Overzealous office development activity in Sandton a cause for concern
Stalled by low levels of business confidence and weak growth in employment, strong growth in the demand for office space to rent has in recent years not been forthcoming.
The result of this has been office vacancy rates that were unable to decline and market rentals that showed meagre growth. Despite this, committed new office developments have on a national decentralized basis showed growth of about 17% p.a. over the past three years. The sideways and slightly upward trend in decentralized office vacancy rates since 2010 — see first chart — was therefore not only attributable to a lack of demand but also to the strong upward trend in committed new supply.
The cause for concern comes from the fact that more space is expected to come on stream in the near future. For all the office nodes surveyed by SAPOA, committed new developments amounted to 752.000 m² in the fourth quarter of 2013. Of this, about 54% of the space was still unlet at the time. A look at Sandton — the country’s largest decentralized office node — shows that it might soon also be awash with new office space. Besides Sandton being the country’s financial hub, another explanation for its popularity among developers is its Gautrain station.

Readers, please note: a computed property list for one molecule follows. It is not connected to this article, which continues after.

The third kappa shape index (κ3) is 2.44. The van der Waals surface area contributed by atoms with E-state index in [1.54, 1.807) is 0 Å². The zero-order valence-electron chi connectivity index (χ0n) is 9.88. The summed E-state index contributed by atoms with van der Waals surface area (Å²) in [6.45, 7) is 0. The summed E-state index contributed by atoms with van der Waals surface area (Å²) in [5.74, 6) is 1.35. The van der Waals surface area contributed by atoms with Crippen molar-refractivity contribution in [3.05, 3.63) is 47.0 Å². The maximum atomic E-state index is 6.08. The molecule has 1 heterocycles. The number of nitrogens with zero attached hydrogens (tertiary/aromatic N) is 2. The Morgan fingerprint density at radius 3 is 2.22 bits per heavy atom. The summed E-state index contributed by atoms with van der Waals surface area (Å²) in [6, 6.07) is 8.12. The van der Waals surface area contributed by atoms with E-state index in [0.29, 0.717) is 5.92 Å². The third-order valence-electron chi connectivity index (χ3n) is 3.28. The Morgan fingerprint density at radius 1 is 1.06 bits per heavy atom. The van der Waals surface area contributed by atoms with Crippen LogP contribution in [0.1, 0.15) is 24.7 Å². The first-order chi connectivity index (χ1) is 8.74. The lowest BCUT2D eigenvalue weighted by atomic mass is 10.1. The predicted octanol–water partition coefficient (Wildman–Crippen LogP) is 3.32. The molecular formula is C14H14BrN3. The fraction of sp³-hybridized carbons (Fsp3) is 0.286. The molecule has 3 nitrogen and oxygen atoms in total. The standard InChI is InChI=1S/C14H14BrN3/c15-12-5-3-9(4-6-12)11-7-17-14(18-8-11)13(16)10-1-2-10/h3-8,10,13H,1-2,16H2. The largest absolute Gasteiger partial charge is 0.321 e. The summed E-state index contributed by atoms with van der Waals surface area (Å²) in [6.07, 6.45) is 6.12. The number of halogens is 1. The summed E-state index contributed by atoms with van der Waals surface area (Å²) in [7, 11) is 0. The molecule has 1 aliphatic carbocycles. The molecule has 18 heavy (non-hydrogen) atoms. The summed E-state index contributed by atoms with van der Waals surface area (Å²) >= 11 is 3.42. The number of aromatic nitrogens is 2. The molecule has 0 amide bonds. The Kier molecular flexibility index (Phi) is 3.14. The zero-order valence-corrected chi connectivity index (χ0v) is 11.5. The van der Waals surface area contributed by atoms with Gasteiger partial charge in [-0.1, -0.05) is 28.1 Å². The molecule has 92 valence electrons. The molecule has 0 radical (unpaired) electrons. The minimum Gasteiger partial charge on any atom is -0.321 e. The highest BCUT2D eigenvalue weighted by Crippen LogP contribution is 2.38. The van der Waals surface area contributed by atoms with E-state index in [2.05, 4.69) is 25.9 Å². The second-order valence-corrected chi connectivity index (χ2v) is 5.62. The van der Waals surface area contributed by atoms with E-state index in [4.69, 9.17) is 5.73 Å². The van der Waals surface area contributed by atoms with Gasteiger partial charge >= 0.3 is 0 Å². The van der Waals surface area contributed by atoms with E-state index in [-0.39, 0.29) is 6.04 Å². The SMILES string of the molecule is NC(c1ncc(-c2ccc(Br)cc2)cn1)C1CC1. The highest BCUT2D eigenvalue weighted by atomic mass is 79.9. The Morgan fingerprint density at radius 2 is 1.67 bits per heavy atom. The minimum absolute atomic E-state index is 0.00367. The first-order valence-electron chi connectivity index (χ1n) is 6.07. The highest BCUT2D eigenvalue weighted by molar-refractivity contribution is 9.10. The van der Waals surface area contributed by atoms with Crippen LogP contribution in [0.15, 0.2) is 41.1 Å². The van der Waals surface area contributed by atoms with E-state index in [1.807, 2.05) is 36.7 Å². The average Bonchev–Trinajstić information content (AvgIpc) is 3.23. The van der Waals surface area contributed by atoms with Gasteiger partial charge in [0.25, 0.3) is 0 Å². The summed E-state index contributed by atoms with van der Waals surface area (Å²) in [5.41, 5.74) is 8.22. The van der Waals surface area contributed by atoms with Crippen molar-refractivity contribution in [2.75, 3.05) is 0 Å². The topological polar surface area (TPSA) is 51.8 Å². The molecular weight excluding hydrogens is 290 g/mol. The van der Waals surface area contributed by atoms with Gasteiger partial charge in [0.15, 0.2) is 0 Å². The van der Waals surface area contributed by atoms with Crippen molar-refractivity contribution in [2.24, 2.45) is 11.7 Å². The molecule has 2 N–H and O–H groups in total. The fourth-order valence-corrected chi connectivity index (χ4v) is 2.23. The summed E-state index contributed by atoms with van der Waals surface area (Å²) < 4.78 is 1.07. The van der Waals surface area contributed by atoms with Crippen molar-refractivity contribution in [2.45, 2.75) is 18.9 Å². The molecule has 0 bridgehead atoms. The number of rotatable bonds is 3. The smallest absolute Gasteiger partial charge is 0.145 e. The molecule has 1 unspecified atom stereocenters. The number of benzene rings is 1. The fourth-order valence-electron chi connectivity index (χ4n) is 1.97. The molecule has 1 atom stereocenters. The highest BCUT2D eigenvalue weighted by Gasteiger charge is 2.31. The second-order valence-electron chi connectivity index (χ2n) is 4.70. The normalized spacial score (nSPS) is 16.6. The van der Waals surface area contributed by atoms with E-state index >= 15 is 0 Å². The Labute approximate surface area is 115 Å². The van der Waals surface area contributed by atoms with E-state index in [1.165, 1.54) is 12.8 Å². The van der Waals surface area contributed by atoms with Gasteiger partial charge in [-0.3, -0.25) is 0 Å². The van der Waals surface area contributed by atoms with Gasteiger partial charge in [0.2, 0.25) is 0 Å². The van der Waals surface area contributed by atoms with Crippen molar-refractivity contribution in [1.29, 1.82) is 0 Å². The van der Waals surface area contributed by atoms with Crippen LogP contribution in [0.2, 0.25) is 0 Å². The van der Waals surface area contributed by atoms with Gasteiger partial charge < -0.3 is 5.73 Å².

According to SAPOA, roughly180.000 m² of new space — of which roughly 76% was, during fourth quarter of 2013, still unlet — is in the pipeline for Sandton. When considering this together with the fact that vacancy rates for existing buildings in Sandton are on the rise — see second chart — then a red flag has to be raised as to whether the new space will be absorbed easily. As the chart shows, vacancy rates for existing office buildings in Sandton have been edging north since the fourth quarter of 2012.
This has happened to such an extent that by the fourth quarter of 2013, the combined vacancy rate for grades A+, A and B buildings stood at 13% (unsmoothed). Grade A properties were the least rented up, with their vacancy rate of about 16%, followed by grade A+ (11%) and grade B (7%).
Finally, the third chart shows how in recent quarters the growth in office demand in Sandton has been following the growth in employment south. This, naturally, might explain why vacancy rates have been increasing. Nonetheless, on the basis of the robust relationship between employment and office demand, one can expect the prevailing uncertain economic conditions and low levels of business sentiment to continue to undermine the demand for office space. This is so because businesses are unlikely to hire new employees during uncertain economic times or while confidence levels are low. Of course, the outcome of this might be more upward pressure on office vacancy rates in Sandton as new stock comes online.
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